314

The Ripple Effect: Hybrids

Chris M. Slawecki By

Sign in to view read count
The Ripple Effect: Hybrids Hybrids is a jazz album in name only—specifically the names of multi-instrumentalist John Surman and drummer Jack DeJohnette, who leads this collaborative ensemble.

One of the few musicians to have recorded or performed with Ornette Coleman, Thelonious Monk, John Coltrane, and Miles Davis, DeJohnette's jazz credentials are obvious. But Hybrids tosses his cap into the modern electronica realm. With producers Ben Surman (John's son) and Big Al (the mastermind behind the Sonic Kitchen, one of UK's biggest and brightest electronic music studios), DeJohnette reinterprets seven of his own pieces in modern electronica. Four come from his recent collaboration with Mandingo griot Foday Musa Suso (Music From the Hearts of the Masters).

Hybrids does feature jazz and world music, but only as raw source materials for Surman to manipulate in the creation of a new electronic music hybrid. "I wanted to extract some of the grooves and melodies that I was drawn to and use them in a different context, retaining the groove and feel but placing it in a different musical setting," Surman says. "I wanted to move outside of the more traditional acoustic approach and add elements you wouldn't normally find in jazz." In this respect, these Hybrids might be more Surman's than DeJohnette's.

The opening track, "Ancient Techno," says a great deal about this set. DeJohnette's fluid drums bubble up from underneath their accompaniment, constantly changing patterns and sounding like... have you ever seen a sleight-of-hand artist spin several basketballs or china plates simultaneously, running between them all to keep them spinning and in balance? His drumming sounds like that looks.

"Na Na Nai" opens with Surman on either bass clarinet or saxophone, which then washes away in electronic ripples; next, vocals by Marlui Miranda, one of the world's leading researchers and performers of Brazilian Indian music, are shredded then laid in between the instruments. As Surman ghostwalks from the background into the foreground, the multiple layers (drum, voice, sax/clarinet, and electronic) coalesce to create a very new musical sound. DeJohnette again sets shifting tides of rhythm and sound, like a painter sampling from his palette, to create a new sound for futuristic "Worldwide Funk."

"The Just-Us Department," the final track (and the only new song), crunches out DeJohnette's most pronounced drumming on the entire set, pounding thick African drumming hewn in a modern, brittle icy metallic sound.


Track Listing: Ancient Techno; Na Na Nai; Worldwide Funk; Rose Garden; Dubwise; Ocean Wave; Corn Song; The Just-Us Department.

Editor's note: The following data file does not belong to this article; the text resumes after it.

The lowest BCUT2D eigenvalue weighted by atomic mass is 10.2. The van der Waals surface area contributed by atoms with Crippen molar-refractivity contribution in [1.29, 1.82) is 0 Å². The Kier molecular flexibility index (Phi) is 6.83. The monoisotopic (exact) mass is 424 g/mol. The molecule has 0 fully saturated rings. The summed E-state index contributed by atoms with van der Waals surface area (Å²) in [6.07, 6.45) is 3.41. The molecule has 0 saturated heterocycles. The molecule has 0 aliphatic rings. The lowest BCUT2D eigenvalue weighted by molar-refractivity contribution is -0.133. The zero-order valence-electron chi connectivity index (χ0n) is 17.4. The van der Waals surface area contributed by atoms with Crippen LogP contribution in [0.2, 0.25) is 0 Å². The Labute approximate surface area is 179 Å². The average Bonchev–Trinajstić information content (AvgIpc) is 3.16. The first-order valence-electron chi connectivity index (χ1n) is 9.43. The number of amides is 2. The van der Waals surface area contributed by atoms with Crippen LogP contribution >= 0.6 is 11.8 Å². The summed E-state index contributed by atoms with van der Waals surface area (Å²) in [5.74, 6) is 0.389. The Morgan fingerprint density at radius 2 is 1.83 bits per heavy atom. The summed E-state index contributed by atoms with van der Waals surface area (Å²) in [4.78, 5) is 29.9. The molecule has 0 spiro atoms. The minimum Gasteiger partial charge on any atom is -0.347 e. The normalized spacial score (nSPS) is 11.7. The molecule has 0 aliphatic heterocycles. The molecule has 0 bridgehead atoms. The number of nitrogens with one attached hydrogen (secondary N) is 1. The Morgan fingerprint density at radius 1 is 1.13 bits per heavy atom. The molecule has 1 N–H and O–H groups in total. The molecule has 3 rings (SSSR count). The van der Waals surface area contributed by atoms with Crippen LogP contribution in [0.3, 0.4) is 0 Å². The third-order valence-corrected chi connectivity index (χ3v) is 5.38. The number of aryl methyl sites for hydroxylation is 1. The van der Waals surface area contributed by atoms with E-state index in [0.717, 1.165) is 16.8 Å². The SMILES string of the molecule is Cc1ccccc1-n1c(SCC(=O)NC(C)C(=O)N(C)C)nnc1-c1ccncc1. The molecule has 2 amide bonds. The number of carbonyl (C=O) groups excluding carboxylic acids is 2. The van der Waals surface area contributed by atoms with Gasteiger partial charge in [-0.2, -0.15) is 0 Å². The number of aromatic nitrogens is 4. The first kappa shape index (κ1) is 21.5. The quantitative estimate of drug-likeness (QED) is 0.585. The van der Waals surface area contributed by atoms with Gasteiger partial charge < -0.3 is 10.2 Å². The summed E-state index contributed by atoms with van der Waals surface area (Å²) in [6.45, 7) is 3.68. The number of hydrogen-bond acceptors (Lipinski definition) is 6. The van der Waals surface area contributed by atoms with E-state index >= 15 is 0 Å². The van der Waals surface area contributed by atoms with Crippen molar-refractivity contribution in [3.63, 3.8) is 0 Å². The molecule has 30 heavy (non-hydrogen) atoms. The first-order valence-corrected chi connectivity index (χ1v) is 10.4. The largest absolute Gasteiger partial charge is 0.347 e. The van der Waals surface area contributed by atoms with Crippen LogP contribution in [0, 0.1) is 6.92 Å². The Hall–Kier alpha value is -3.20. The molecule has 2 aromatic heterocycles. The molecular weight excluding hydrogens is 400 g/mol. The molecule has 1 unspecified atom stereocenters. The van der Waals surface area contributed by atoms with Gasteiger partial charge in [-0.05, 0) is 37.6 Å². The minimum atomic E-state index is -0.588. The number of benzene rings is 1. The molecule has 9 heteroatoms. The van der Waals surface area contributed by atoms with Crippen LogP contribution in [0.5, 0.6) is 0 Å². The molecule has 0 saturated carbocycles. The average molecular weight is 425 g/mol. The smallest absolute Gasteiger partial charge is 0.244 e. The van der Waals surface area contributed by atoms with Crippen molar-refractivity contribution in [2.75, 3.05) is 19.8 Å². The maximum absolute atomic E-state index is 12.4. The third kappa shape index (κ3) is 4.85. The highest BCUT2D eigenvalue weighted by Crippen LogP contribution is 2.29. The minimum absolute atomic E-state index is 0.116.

Personnel: Jack DeJohnette: drums; Foday Musa Suso: kora, vocals; Marlui Miranda: vocals; John Surman: saxophones, clarinet, recorder; Big Al: producer, engineer; Ben Surman: remixes, engineer.

Year Released: 2005 | Record Label: Kindred Rhythm | Style: Electronica


Shop

More Articles

Read The Picasso Zone CD/LP/Track Review The Picasso Zone
by Franz A. Matzner
Published: February 23, 2017
Read The MUH Trio – Prague After Dark CD/LP/Track Review The MUH Trio – Prague After Dark
by C. Michael Bailey
Published: February 23, 2017
Read Les Deux Versants Se Regardent CD/LP/Track Review Les Deux Versants Se Regardent
by John Sharpe
Published: February 23, 2017
Read Molto Bene CD/LP/Track Review Molto Bene
by Mark Corroto
Published: February 23, 2017
Read Fellowship CD/LP/Track Review Fellowship
by Dan Bilawsky
Published: February 22, 2017
Read E.S.T. Symphony CD/LP/Track Review E.S.T. Symphony
by Karl Ackermann
Published: February 22, 2017
Read "The Ludwigsburg Concert" CD/LP/Track Review The Ludwigsburg Concert
by Karl Ackermann
Published: February 26, 2016
Read "Abeng" CD/LP/Track Review Abeng
by Dave Wayne
Published: April 19, 2016
Read "Wheel of Time" CD/LP/Track Review Wheel of Time
by Jack Bowers
Published: April 6, 2016
Read "Return" CD/LP/Track Review Return
by Karl Ackermann
Published: June 3, 2016
Read "What's Wrong" CD/LP/Track Review What's Wrong
by John Sharpe
Published: December 2, 2016
Read "Obnoxius" CD/LP/Track Review Obnoxius
by Chris M. Slawecki
Published: November 20, 2016

Post a comment

comments powered by Disqus

Sponsor: ECM Records | BUY NOW  

Support our sponsor

Support All About Jazz's Future

We need your help and we have a deal. Contribute $20 and we'll hide the six Google ads that appear on every page for a full year!

Buy it!